Will COVID-19 vaccines save UK festival season?

Articles, News // Wed 27 Jan 2021 - 18:36pm


In the years leading up to 2020, the UK live music industry was a powerhouse, both economically and culturally. Pulling in an estimated ~£1.3bn in revenue, it was the beating heart of the UK’s £5.8 billion music industry and showed no sign of slowing down. Its economic benefits were felt all across the UK, vitally supporting local and economic regional growth. Attendance of live UK music events peaked in 2019, bringing the greatest number of UK attendees ever recorded closer to the music they love, and crucially employing a record number of creatives, promoters, and freelancers.


Despite a booming decade, COVID-19 and the subsequent government-imposed health restrictions have significantly impacted the UK live music sector. Strict bans on mass events meant cancellations were enforced across more than 90% of 2020’s planned festivals and gigs. Having already lost over 64% of the live music sector’s workers, the previously colossal ~£1.3bn industry is currently projected to more than halve in size, depriving musicians of 80% of their expected income and potentially pushing three-quarters of music creators out of their trade.

The possibility of holding live events in 2021 has comparable uncertainty to the previous year, if not more. Even if a national lockdown was not presently being enforced, the UK’s ever-tightening tiered systems implement such rigorous restrictions, capacity limits, and social distancing requirements that holding events in an economically viable way is becoming unfeasible. Additionally, a recent discovery of new COVID strains exhibited to be ~70% more contagious than those preceding it has accelerated transmission exponentially Fwithin the UK. As a result, restrictions have had to become even tougher and there is little certainty as to when normality will return. Hence, very few organisers have the confidence to risk planning major events.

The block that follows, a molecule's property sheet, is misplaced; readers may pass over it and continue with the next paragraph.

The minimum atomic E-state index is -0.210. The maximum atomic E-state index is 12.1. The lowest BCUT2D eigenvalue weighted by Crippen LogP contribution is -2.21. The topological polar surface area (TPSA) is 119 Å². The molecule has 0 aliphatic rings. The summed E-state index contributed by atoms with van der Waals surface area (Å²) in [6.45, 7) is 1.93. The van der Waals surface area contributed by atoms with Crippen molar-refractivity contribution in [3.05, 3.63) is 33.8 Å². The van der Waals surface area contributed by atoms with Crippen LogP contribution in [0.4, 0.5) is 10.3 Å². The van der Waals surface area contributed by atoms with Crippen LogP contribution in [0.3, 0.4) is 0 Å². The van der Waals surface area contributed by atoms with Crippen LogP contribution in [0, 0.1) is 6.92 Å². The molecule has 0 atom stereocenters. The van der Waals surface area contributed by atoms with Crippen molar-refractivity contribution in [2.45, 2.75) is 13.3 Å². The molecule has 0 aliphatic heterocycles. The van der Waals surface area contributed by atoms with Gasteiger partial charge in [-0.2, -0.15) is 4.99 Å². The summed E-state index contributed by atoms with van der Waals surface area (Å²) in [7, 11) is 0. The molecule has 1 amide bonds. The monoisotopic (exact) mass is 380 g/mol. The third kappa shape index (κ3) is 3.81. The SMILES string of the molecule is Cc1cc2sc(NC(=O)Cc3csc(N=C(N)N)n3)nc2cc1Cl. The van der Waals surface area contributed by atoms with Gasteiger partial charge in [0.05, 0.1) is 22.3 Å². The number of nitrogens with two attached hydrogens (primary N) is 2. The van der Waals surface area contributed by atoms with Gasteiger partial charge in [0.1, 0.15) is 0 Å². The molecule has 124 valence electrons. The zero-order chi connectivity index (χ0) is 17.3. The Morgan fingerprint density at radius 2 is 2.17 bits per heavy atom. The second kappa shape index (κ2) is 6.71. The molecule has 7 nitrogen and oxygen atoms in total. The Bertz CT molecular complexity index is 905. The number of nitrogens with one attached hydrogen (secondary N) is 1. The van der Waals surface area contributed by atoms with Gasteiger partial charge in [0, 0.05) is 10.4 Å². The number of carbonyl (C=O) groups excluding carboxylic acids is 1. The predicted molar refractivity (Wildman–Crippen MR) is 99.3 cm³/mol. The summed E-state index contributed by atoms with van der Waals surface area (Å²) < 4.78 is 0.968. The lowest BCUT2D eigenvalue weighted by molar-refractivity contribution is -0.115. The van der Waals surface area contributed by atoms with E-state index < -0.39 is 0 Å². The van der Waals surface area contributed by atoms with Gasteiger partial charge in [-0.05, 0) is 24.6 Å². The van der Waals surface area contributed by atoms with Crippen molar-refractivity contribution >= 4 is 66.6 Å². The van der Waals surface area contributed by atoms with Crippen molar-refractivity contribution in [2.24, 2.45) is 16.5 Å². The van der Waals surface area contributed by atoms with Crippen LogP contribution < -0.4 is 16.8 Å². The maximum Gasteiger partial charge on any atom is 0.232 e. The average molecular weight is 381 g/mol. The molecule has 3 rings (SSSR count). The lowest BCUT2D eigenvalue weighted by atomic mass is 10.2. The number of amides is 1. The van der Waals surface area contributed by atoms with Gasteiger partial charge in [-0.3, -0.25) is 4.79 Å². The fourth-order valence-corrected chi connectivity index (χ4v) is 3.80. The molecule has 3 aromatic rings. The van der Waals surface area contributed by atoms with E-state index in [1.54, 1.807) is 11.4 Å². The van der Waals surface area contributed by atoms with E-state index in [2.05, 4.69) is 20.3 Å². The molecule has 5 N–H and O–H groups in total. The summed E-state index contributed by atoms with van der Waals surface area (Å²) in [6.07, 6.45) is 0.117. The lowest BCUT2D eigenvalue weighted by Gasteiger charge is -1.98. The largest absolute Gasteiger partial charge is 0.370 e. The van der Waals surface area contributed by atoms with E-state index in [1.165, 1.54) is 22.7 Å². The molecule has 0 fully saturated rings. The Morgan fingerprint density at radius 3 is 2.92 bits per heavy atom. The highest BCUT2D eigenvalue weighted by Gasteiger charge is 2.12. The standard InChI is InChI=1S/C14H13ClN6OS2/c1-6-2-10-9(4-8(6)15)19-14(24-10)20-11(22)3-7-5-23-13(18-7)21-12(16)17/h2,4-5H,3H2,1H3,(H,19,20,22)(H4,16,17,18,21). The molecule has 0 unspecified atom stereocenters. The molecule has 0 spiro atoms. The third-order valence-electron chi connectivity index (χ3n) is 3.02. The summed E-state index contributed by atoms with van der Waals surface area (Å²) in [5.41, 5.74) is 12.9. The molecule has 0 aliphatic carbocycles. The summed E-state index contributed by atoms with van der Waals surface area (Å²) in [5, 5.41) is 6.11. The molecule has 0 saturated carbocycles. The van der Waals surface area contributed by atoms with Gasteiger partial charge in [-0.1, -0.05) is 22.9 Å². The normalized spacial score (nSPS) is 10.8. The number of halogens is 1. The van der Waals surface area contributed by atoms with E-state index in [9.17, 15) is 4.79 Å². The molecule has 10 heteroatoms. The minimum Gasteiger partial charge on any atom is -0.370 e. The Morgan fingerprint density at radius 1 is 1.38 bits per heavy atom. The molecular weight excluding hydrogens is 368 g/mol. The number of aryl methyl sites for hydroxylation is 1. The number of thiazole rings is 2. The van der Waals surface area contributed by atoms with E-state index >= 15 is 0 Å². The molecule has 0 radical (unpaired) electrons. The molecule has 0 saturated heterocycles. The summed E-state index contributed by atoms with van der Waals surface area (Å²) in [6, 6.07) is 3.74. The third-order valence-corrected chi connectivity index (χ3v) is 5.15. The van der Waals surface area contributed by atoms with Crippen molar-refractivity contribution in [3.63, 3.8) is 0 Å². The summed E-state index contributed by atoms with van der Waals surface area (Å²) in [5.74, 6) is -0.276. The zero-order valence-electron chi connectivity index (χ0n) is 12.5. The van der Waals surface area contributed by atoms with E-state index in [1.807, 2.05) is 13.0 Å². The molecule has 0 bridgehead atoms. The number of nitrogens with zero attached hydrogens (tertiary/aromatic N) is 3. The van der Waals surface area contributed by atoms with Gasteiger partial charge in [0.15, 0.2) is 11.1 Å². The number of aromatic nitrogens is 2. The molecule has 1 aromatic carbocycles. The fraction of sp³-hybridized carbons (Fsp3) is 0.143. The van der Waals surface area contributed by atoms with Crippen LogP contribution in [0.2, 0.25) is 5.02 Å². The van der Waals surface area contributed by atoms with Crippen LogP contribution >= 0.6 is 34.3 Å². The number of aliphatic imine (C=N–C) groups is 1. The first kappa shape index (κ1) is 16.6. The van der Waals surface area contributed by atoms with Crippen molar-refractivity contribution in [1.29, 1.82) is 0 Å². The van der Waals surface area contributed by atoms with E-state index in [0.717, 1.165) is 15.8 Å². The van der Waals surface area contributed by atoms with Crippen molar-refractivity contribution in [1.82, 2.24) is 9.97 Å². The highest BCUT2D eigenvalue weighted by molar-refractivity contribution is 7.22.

Despite a growing threat that the 2021 festival season will be written off as quickly as 2020’s season, there is still hope, and it comes in vaccine form. As of January 2020, three COVID-19 vaccines have been given regulatory approval for supply in the UK by the MHRA.  These vaccines, developed by Pfizer and BioNTech, AstraZeneca and Oxford University, and Moderna are a world first, unlike any vaccine the world has seen before. Traditional vaccines typically contain a deactivated sample of a pathogen to stimulate an immune response and generate antibodies. Instead, 30 years of research allows these new vaccines to utilise mRNA which generates a stronger type of immunity, stimulating an immune response that generates both antibodies and T killer cells.

So far, the UK has vaccinated one in nine of the UK’s population, including 78.7% of all over-80’s. People were being vaccinated at a rate of more than 250 per minute last week, 2.5 million in total. Yet, there is a concern of supply shortages being the rate-limiting factor to the vaccination programme. Some estimates project the 53 million adults in the UK to be vaccinated within the range of September to December of 2021, given they opt to receive it.


The government still has no clear answer on when coronavirus restrictions will lift, with a summer lockdown still being a possibility. Glastonbury organisers released a statement this week saying: “With great regret, we must announce that this year’s Glastonbury Festival will not take place,” the festival was scheduled to take place on the 23rd of June. The organisers urge they are “so sorry to let you all down” but “look forward to better times ahead”. Many other organisers remain optimistic in light of the progress in the vaccination programme.

Parklife organisers have changed the Heaton Park based festival from its usual mid-June dates to the 11th-12th of September for 2021, shifting away from its usual summer weekender. The festival bosses decided to move the dates so “we can be sure of the good times coming” and promise a “huge lineup, two years in the making”. It is full speed ahead for these organisers with even more time to curate a massive lineup featured across eight stages that will make all the waiting worth it. Looking at the 2020 lineup, we can be sure to see a house of massive names in 2021 such as Carl Cox, Bicep, Andy C, CamelPhat, and Alan Fitzpatrick. It seems the best hope currently for organisers is to follow suit and push back their events from summer to autum. If the rollout of COVID-19 vaccines in the UK remains stable and on target, the UK’s 2021 festival season could likely go ahead, albeit postponed a few months.

Words by James Barnes